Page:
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Cary Edmondson-USA TODAY Sports

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‘We’ll figure it out’: John Lynch believes 49ers’ championship-caliber roster is ‘sustainable’ despite salary-cap uncertainty

Aug 3, 2020 at 4:38 PM--


Earlier this year, NFL teams were expecting a significant salary-cap increase in 2021. A new collective bargaining agreement (CBA) between the league and the NFL Players Association (NFLPA) had been struck, and future television contracts should have increased revenue opportunities, and with it, the ability to spend more on players.

Then COVID-19 happened.

Here we are, entering the sixth month of a pandemic. The timeframe is longer if you look at the worldwide impact. The coronavirus has impacted everyone's daily lives, and the sports world has not been immune to the effects.

There probably won't be fans in NFL stadiums. Teams that are allowed to have the public attend games will have to limit the number of spectators.

That will impact the NFL's bottom line. The salary cap isn't likely to see an increase next season, as the financial impact of the pandemic is spread across multiple years.

The San Francisco 49ers are hoping to get a contract extension done for All-Pro tight end George Kittle. Then there are several other key players scheduled to hit free agency next year—names like Richard Sherman and Trent Williams. The list is long. Very long.

How are the 49ers, coming off a Super Bowl appearance, supposed to maintain a championship-caliber roster with so much uncertainty in future salary-cap numbers?

"It's an interesting question and one we've been, I think everybody in the league, has been trying to wrap their arms around," general manager John Lynch responded on Monday. "I think everybody in this league, all you crave is certainty in terms of wanting to know the rules. What are we dealing with? So, it's been interesting in that I think we all knew the potential that things could change dramatically and right down to the deal that the owners and the [NFLPA] came to, even then, we were still waiting for specifics. And we still don't know those.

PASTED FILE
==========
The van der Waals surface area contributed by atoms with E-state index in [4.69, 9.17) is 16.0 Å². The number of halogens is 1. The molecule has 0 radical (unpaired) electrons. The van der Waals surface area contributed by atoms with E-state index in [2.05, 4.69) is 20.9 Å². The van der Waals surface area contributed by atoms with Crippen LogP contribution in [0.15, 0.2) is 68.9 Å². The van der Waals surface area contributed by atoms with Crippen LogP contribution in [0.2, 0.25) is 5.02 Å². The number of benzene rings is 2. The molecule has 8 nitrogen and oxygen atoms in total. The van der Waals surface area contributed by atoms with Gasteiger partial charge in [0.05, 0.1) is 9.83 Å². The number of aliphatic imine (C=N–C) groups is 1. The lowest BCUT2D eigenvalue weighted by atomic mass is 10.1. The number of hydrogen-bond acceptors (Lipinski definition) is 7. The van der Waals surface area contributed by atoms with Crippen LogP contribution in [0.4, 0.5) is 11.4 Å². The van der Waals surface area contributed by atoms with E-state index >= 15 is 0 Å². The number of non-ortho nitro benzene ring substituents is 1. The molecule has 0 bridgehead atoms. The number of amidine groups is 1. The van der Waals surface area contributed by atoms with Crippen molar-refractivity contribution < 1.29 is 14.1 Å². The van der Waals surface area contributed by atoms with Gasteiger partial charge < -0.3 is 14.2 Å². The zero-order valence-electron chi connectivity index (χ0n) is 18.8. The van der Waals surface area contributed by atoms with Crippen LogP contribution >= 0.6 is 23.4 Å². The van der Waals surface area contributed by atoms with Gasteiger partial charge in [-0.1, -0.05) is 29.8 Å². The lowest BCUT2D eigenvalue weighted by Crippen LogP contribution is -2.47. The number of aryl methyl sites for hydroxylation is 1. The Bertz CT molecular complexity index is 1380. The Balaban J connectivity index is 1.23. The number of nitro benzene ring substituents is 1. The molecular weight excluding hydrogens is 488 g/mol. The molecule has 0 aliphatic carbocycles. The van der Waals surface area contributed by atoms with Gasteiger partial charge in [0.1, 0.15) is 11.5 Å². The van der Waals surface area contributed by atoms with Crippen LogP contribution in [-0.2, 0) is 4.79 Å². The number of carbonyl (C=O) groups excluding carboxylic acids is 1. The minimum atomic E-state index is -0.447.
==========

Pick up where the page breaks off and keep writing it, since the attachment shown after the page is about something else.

"Is it going to be a challenge? Absolutely. For us, I think the biggest challenges -- we were set up with a really good roster, but we had set it up such that we really felt it was sustainable. I think it's still sustainable. We're going to have to get creative, though, and we've got to figure some things out."

Sudden financial uncertainty is difficult to deal with in a league in which the salary cap could typically be predicted from year to year with fair accuracy. The good news is that the 49ers aren't the only ones that have to navigate these uncharted waters.

"You weigh that, along with everything else that this offseason brought in terms of these new protocols and everything," Lynch continued. "But it has left for a lot more uncertainty than you're used to in this league. That's been difficult.

"I guess, if there's any good news, it's that everybody else wasn't immune to that same uncertainty. We're all playing from the same rules. Are certain teams better positioned to stomach that? Probably, but we'll figure it out. We're confident that we will."





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